July 13, 2022 at 1:22 pm #78067aspen5433Participant
I had a previous partner tell me they tested positive for genital HSV-2 (lesions swabbed). We last had sex 10 weeks ago and they tested positive around 1 month after we were last together. They may have had other partners. We had unprotected sex once about 4 months ago, otherwise only protected sex.
I have not shown any apparent symptoms or herpes lesions and do not think I have in the past. I have felt fine.
I reached out to my telemed doc and they recommended I get tested. I reached out to Planned Parenthood to set up the test and they told me I should not get tested as I have no symptoms and that the risk of transmission was low if they did not have lesions when we had sex. (I don’t have a primary care doctor, I just moved and they are all booked)
Should I take an IgG HSV-2 test at the 12 week mark or should I follow Planned Parenthood’s advice and not test? I also don’t know if it would be better to just go for a Western Blot test immediately for a more accurate result rather than IgG.
Thank you for your help and resources.
July 13, 2022 at 7:04 pm #78092Terri WarrenKeymaster
Your call. As you’ve seen, false positives are possible with the IgG test which is why is not recommended routinely. With a single unprotected encounter, transmission is statistically unlikely.
If you really want to know and don’t want to risk a false positive, you could start with the blot, yes. Or you could start with the IgG and if you get a low positive, less than 5, you could do the blot at that time.
Can you live with not doing anything here?
July 13, 2022 at 10:22 pm #78100aspen5433Participant
Thank you for your thoughts. In terms of herpes epidemiology and social implications would not getting tested be unethical? This is a hard decision to make and I understand the very personal nature, but as a provider do you guide your patients a certain way? (from a personal and public health standpoint)?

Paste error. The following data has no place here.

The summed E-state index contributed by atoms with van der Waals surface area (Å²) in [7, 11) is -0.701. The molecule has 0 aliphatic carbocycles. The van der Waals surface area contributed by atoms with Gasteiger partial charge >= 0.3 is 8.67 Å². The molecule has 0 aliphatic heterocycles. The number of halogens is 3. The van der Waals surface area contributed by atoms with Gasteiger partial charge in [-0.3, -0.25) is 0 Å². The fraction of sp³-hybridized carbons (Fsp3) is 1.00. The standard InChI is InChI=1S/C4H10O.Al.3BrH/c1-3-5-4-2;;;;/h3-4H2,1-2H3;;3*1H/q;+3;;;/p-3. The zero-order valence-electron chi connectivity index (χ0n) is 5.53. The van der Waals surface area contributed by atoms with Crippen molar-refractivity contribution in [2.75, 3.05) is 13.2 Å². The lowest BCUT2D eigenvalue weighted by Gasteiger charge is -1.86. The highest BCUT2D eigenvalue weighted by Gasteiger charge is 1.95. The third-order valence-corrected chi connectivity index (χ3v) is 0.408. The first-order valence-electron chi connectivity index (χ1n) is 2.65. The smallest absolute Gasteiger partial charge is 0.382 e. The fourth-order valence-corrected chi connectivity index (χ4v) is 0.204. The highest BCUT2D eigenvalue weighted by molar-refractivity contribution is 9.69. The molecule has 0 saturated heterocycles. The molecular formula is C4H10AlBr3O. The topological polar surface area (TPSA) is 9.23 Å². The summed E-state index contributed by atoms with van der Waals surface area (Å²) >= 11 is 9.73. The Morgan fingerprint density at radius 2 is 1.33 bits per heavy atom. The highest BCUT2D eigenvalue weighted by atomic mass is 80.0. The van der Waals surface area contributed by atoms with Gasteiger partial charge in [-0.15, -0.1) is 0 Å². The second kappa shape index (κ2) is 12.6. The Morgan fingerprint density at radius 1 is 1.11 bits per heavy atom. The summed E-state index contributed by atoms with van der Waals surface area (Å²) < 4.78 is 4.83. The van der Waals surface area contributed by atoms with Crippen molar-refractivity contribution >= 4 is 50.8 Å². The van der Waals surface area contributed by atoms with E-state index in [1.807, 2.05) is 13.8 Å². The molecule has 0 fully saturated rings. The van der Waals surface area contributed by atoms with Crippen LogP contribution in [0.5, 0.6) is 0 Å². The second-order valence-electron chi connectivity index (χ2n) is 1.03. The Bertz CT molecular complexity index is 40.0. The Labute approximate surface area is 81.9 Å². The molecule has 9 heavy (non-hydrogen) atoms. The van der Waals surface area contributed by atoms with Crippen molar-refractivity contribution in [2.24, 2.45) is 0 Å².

There is so much conflicting information out there and I understand it is not a straightforward answer, I would feel bad in a scenario where I didnt test, was positive, and passed it unknowingly to a future partner and they were symptomatic. But of course the main thing weighing on me is potential disclosure of HSV-2 as someone who is asymptomatic and still searching for a monogamous relationship and facing possible rejection for it (not necessarily the health outcomes which is minimal).
Thank you for your time and perspective.
July 14, 2022 at 7:36 am #78106Terri WarrenKeymaster
If we had better and easier to access tests, I would say yes, do it. But we don’t.
The best we can do in your situation is for you to do one of a few things:
1) do an IgG test and if in a low positive range, do the western blot.
2) start with the western blot which is probably going to cost you around $400 or a little more.
Because 80% of people with HSV 2 don’t know they are infected, I would of course like to see all sexually active people tested for HSV 2 but our testing situation just isn’t there right now for the majority of people.
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